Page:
When I was a kid I grew up with a fear of heights – it physically manifested itself through tingling hands and feet, cold sweats and dizziness… and that could happen by just watching someone being up high – just watching them. My sister talks about me not even being able to stand on a ladder.
There came a point where it started to rob me. My peers would be abseiling, rock climbing, walking on swing bridges, standing on the glass at the Sky Tower and having the time of their lives, fun… and I missed out, the fear would grip me so much I would do anything not to be near it in case someone tried to persuade me and I made myself look like an idiot refusing profusely.
Fear had control over me and I did not like it one little bit.
I decided I wanted to go to Tree Adventures in West Auckland as a way of celebrating my birthday. It’s a forest with an obstacle course put up into the trees. I invited some of my nearest and dearest, went through the safety training and readied myself at the bottom of the first ladder.
I thought it best that I go first, my daughter second and my mother bringing up the rear. This way if anything happened to my little girl, one of us could sort it out. It was genius without me realising it. My doing something involving heights with my daughter watching me meant that I could not fail, it wasn’t an option. I would not pass this ridiculous disadvantage onto her.
It was awful. I could feel the fear taking its grip but all the while I had to plaster a smile on my face, hide my white knuckles and encourage her along. In the end she was fantastic, no fear and loving walking along wires, crawling through suspended tunnels and crashing into cargo nets via flying fox.
Once it was over I was exhausted. The adrenalin had passed and the energy used to concentrate and calm myself was gone. I slept like a baby that night.
That was the beginning of the end. I decided that I was going to beat this thing in my head. Worse than a fear of heights was the fear of not having control. I’m not really sure how I came up with the idea, but I made a list of things to do with heights that scared the pants off me, the worst things I could think of…
- Tree Adventures
- Para Sailing
- Para Gliding
- Bungee Jumping
- Jumping off the Sky Tower
- Walking across the Auckland Harbour Bridge
- Sky Diving
Like all good organisers I made sure that there was as least one thing (in fact there were two) on the list I could cross off straight away. It’s a Jedi mind trick to make you think you’ve started working on the list already.
Some of you might have a different order of what’s scariest, for me, it was the longer the build up to it, the more time my mind had to freak out and try to talk me out of it.
Para Gliding was fun, once the guy understood that making the glider drop suddenly was not funny and that he might pay with his life if he did it again. I found out later that someone who went a few weeks after me wasn’t strapped in properly and they went straight down the cliff, broke most of their bones and was lucky to be alive. The gliding guy lost his license.
You would think that would deter me, but no… deter is in determined…
Not sure if that’s an inspiring sentence or just rubbish as I write. Anyhoo…
Bungee Jumping was over fairly quickly. We went to the one in Taupo and managed to complete the jump without vomiting. Lucky for the guy I was strapped to – it was a tandem jump, I’m sure there’s no other way I could make myself fall from that height. Apparently you’re one of two people; you can’t stop talking or you don’t talk at all. I didn’t speak for about an hour and for those who know me, that’s rare.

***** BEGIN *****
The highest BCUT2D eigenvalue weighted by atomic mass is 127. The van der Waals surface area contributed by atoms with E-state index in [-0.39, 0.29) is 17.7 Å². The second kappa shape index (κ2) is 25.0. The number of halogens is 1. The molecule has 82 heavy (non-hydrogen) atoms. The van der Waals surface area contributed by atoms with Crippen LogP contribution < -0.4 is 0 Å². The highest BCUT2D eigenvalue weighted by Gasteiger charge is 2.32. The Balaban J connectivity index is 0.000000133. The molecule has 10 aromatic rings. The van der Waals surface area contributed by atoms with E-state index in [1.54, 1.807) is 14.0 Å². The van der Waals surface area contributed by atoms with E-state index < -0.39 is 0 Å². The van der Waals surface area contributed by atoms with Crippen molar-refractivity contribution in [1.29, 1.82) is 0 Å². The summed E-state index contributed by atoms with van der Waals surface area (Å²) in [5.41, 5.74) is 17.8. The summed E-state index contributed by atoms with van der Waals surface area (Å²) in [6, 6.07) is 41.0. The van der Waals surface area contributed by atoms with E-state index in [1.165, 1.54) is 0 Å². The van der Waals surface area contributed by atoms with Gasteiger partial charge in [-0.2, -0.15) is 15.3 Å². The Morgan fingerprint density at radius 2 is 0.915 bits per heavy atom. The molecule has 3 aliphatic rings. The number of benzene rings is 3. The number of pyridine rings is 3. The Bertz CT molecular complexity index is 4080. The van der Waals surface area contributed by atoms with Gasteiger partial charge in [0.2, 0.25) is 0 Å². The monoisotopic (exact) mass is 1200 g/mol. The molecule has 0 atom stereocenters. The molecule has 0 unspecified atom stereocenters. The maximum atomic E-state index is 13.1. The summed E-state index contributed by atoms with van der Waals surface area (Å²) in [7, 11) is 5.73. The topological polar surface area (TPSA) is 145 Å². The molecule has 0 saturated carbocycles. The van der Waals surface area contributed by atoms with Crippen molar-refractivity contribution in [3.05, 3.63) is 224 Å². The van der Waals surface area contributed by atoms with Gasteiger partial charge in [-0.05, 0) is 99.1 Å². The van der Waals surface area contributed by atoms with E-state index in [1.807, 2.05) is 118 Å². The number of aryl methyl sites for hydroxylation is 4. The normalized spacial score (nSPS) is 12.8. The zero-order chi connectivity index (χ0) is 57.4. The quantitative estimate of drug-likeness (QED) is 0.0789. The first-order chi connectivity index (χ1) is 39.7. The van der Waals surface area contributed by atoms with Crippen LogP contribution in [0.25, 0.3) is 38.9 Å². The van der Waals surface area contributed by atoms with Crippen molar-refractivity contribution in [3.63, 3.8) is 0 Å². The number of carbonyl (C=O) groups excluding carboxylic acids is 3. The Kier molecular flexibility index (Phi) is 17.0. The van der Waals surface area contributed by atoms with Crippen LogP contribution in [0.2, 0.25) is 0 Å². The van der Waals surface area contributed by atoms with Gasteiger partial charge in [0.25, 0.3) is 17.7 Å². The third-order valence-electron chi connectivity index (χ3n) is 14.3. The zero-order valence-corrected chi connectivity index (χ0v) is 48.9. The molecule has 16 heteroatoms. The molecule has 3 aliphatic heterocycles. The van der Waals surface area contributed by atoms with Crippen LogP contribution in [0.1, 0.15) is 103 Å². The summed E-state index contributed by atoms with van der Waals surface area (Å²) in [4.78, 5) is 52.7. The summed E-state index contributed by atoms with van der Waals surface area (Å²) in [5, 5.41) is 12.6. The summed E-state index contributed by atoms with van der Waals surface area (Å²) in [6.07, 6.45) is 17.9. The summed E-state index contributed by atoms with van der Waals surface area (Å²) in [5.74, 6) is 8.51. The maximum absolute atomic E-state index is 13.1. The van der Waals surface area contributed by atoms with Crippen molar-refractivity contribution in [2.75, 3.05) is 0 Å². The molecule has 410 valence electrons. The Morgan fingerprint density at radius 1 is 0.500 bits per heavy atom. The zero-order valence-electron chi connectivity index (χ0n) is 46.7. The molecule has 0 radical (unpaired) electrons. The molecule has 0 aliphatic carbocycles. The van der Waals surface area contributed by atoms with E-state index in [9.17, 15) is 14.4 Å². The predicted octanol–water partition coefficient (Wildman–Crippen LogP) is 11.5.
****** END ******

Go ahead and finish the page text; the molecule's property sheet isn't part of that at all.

Jumping off the Sky Tower I was in control, kind of. My feet were tingling, I didn’t want to go anywhere near the edge and for this event, I had to be the one who made myself jump off the ledge. I did it. Maybe not the first time, but I did the second time.
Walking across the harbour bridge seems innocent enough, but this has a big build up. It’s a long vibrating walk and you’re up high the whole way. Then you start climbing and the vibrations get more intense. It’s lucky those handrails are made of steel and I wasn’t wearing my superman tshirt. I did make a point on focussing on the positives – the awesome view, the history being relayed to us by the tour guide… great distractions meant that I actually enjoyed myself.
That brings me to the last on the list – Skydiving. I have a picture frame in my living room that has four picture spaces in it. The top one has Para Gliding, second, Bungee Jumping, third, Sky Tower jump. The fourth has been empty with the words ‘SKY DIVE’ written in it. It’s been that way for well over two years.
My sister decided that we were going to finish the list. It was booked. I still don’t really know how I did it. My daughter came with me, now fully aware of my fear but watching me do it anyway. I was determined to make her proud.
I took each step as just a step, don’t look at the whole picture… drive there, say hello, watch the safety video, sign my life away, put on a jump suit, walk to the plane, enjoy the view, listen to instructions, fall.
Done. List completed.
I have found that over the time the list has taught me how to overcome problems – whatever they may be, but especially in business.
The Power of Seven;
- Fake it until you make it
If they don’t know you’re scared, why should you tell them.
- If you fail to plan, you plan to fail
Lists work, if you keep them in a safe place and keep reflecting on them.
- Know your worst enemy – yourself
Admit your weaknesses and don’t let them become excuses.
- Be determined
Just because others fail, doesn’t mean you will, learn from their mistakes.
- Try again
If you don’t make it the first time, do it again, keep learning until you get it right.
- Use distractions
Make distractions an advantage, use them to bring you back to your goal.
- Accept help
Allow someone else to hold your hand; just make sure you take the last step.